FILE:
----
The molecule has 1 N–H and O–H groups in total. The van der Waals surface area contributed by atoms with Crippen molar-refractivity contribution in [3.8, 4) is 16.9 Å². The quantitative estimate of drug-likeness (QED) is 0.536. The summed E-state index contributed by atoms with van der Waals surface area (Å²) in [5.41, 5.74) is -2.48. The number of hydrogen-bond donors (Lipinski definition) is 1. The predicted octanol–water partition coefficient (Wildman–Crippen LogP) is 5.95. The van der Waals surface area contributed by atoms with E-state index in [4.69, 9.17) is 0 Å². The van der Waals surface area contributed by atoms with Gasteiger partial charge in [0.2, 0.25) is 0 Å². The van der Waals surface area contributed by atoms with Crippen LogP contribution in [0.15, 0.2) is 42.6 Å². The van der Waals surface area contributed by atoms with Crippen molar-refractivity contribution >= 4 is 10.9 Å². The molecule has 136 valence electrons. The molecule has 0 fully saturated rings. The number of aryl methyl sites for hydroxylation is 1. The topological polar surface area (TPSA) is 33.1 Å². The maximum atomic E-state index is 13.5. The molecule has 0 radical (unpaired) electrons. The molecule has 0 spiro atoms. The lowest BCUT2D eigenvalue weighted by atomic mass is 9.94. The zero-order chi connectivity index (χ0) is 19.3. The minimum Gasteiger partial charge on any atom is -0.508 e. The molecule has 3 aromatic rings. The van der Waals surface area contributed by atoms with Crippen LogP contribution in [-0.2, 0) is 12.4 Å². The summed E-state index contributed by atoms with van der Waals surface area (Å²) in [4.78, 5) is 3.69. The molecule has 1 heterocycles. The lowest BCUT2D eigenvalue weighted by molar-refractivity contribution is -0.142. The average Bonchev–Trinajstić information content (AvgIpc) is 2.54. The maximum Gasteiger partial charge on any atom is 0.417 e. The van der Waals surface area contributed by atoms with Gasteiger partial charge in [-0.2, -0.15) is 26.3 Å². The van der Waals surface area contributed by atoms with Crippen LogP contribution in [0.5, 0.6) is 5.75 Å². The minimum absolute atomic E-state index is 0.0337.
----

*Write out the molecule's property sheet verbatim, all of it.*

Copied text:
The molecule has 1 N–H and O–H groups in total. The van der Waals surface area contributed by atoms with Crippen molar-refractivity contribution in [3.8, 4) is 16.9 Å². The quantitative estimate of drug-likeness (QED) is 0.536. The summed E-state index contributed by atoms with van der Waals surface area (Å²) in [5.41, 5.74) is -2.48. The number of hydrogen-bond donors (Lipinski definition) is 1. The predicted octanol–water partition coefficient (Wildman–Crippen LogP) is 5.95. The van der Waals surface area contributed by atoms with E-state index in [4.69, 9.17) is 0 Å². The van der Waals surface area contributed by atoms with Gasteiger partial charge in [0.2, 0.25) is 0 Å². The van der Waals surface area contributed by atoms with Crippen LogP contribution in [0.15, 0.2) is 42.6 Å². The van der Waals surface area contributed by atoms with Crippen molar-refractivity contribution >= 4 is 10.9 Å². The molecule has 136 valence electrons. The molecule has 0 fully saturated rings. The number of aryl methyl sites for hydroxylation is 1. The topological polar surface area (TPSA) is 33.1 Å². The maximum atomic E-state index is 13.5. The molecule has 0 radical (unpaired) electrons. The molecule has 0 spiro atoms. The lowest BCUT2D eigenvalue weighted by atomic mass is 9.94. The zero-order chi connectivity index (χ0) is 19.3. The minimum Gasteiger partial charge on any atom is -0.508 e. The molecule has 3 aromatic rings. The van der Waals surface area contributed by atoms with Crippen LogP contribution in [-0.2, 0) is 12.4 Å². The summed E-state index contributed by atoms with van der Waals surface area (Å²) in [4.78, 5) is 3.69. The molecule has 1 heterocycles. The lowest BCUT2D eigenvalue weighted by molar-refractivity contribution is -0.142. The average Bonchev–Trinajstić information content (AvgIpc) is 2.54. The maximum Gasteiger partial charge on any atom is 0.417 e. The van der Waals surface area contributed by atoms with Gasteiger partial charge in [-0.2, -0.15) is 26.3 Å². The van der Waals surface area contributed by atoms with Crippen LogP contribution in [0.5, 0.6) is 5.75 Å². The minimum absolute atomic E-state index is 0.0337.